another old Halloween story https://t.co/q5ZGXQcNSd (1 week ago)

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Oct
20

a case of too much time on my hands

The two men stood in the apartment looking around. One held a small notepad and the other held his tongue.

There was nothing in particular he wanted to say but you know how words get away from us.

They were detectives. One a grizzled veteran and one a hot-headed rookie. I can imagine how hard it is for you to figure out which was holding his tongue. They both have good reasons that you’ve probably mulled over but I’ll let you try and figure it out for yourself.

I was surprised to learn that grizzled just means graying. I had intended it to mean hard-boiled, someone who has seen it all. The older detective had been through the grizzliling process and back so I hope you’ll understand that graying really doesn’t do him justice. Which, of course, is ironic for a detective.

Throw a few more lines on his face than you were imagining and we’ll call it even.

A third man entered from the kitchen holding cups of hot chocolate. That right there should tell you that this was not the scene of a grisly murder. I originally spelled it grizzly but I’m sure that if there was a giant bear dead in the room I would have mentioned it. I’m a bad writer but that not bad. Had it been a large grey bear would I have called it a grizzledly?

No. I might be a bad writer… yep… that about sums it up.

The man, who was the reason the two detectives were standing in the room to begin with, handed them each a mug.

“So you want to tell us again why we are here?” asked the younger detective, noting quickly that his hot chocolate lacked tiny marshmallows. Detectives are good like that. Even when it might not look like it, they are usually noting.

“As I explained, I received a rather large shipment of dog treats and toys and I have reason to believe that the culprit who ordered them is currently incarcerated in a cage in the kitchen.”

The older detective looked out the open window and saw a grey cat sitting on the outside ledge watching the proceedings with a great deal of interest.

Yes, I know I could have called him a grizzled cat at this point but I didn’t want you picturing him with lines on his face.

“Can we speak to the perp?” asked the younger detective. He loved using the word perp almost as much as he hated hot chocolate without tiny marshmallows.

“Not unless you speak dog” replied the home owner.

The older detective turned the corner to see a large dog (not grizzled as far as color but very grizzled when it came to lines on his face) sitting forlorn in his crate.

The homeowner walked over to the kitchen and hit a key on his laptop so that it would wake up and allow him to continue his story. “If you’ll come over here gentlemen you’ll see my website history indicates that someone was on my laptop when I was at work two days ago.” Dutifully the two men strolled over to take a look.

“And you think it was your dog?” asked the older detective.

“Yes” the man replied. “It makes perfect sense. He could have watched me enter my password and then jumped up on a chair when I was out.” I realize that’s an awkward sentence but it’s just as he said it. Can’t blame me for that.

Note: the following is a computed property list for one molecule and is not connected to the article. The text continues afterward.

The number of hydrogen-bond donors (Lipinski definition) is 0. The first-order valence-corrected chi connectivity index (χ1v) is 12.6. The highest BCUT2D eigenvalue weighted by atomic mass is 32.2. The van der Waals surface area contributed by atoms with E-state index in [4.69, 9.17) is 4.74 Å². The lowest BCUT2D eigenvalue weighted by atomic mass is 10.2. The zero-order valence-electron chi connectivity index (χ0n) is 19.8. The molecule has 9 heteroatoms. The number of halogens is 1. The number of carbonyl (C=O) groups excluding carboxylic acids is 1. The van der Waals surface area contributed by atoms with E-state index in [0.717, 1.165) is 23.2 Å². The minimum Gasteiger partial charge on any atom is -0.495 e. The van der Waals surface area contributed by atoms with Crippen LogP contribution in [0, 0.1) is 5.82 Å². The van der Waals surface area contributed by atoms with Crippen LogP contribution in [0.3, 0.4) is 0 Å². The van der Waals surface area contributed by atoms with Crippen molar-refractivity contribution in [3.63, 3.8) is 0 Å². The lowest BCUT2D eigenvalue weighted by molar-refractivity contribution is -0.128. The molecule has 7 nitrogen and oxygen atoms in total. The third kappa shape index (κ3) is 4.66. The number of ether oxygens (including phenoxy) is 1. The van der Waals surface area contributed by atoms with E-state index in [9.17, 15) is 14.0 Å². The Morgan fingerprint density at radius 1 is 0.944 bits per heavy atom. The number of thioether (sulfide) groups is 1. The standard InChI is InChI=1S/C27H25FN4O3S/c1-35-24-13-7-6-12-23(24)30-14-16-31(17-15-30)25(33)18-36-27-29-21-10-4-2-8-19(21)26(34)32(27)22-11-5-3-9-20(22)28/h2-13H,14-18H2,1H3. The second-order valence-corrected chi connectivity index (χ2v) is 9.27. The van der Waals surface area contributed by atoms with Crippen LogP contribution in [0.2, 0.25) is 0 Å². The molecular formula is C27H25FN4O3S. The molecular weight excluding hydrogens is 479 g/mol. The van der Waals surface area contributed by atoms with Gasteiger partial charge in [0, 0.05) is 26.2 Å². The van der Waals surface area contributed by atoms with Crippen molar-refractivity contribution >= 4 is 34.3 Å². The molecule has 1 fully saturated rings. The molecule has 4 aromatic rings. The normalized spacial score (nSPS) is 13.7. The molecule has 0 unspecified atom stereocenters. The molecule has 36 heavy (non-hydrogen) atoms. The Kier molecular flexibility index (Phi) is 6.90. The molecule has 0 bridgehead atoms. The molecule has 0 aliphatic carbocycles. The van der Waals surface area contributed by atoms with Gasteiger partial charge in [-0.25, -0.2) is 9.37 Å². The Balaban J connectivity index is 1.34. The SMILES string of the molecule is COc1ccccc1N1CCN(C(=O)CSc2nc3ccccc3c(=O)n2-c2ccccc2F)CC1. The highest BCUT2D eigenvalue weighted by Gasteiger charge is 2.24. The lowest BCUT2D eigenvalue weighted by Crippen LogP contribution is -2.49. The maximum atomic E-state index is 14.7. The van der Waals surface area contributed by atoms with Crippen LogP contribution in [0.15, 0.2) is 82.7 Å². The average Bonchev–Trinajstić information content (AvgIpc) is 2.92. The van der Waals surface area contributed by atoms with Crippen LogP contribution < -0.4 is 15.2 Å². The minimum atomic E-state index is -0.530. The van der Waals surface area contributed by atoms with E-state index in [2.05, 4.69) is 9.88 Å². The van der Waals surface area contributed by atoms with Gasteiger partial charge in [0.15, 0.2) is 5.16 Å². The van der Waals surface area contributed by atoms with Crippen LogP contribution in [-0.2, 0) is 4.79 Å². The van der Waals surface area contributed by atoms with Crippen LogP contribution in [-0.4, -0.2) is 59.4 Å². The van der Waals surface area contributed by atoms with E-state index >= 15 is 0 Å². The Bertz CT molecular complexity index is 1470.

“Man’s best friend indeed” snarled the younger detective.

“How could he possibly manipulate the keyboard with those big paws?” asked the older detective, more to himself than anyone else.

“I don’t know” admitted the homeowner, “But who else would have ordered nothing but dog treats and toys?”

The younger detective drew his weapon and stuck it through the bars of the cage, pressing it against the dog’s head. “Finally… some action” he said more to anyone else than himself.

“Wait!” implored his older partner.

“I’m sick of waiting!” barked his hot-headed-blooded and physically hot partner, his finger tightening on the trigger of his weapon. And yes, I characterized it as barking because of his proximity to a dog.

“You fool! Don’t you see that this dog was framed?” roared the grizzled and getting gristlier partner.

“You mean….?” Was all the homeowner could splutter out before he saw movement behind him.

“That’s right, it was me!” said the cat.

“He’s got a gun!” warned the older detective and quickly pulled the homeowner to the ground.

The young detective responded instinctively and shot two rounds into the wall on the opposite side of the kitchen and one into the ceiling fan. The cat, although being much faster, was still attempting to figure out a way to fire his weapon without an opposable thumb.

Regaining his composure the younger detective opened the cage and the dog sprung into action, quickly crossing the short distance between himself and his furry arch-nemesis, running by him completely and launching himself into the giant pile of boxes containing dog toys and treats.

“You won this round coppers!” said the cat as he dropped the gun and made for the window.

“Who says coppers?” asked the homeowner.

“What’s a copper?” asked the younger detective.

“This” said the veteran detective “is a copper” and with that he grabbed the cat by the scruff of the neck.

“I don’t understand” said the younger detective.

“He means that he is a copper” said the homeowner.

“But what is a copper?” asked the younger detective again.

Then the homeowner and the older detective had a good laugh.

Then the younger detective drowned the cat.

Then, mercifully, the story was over.

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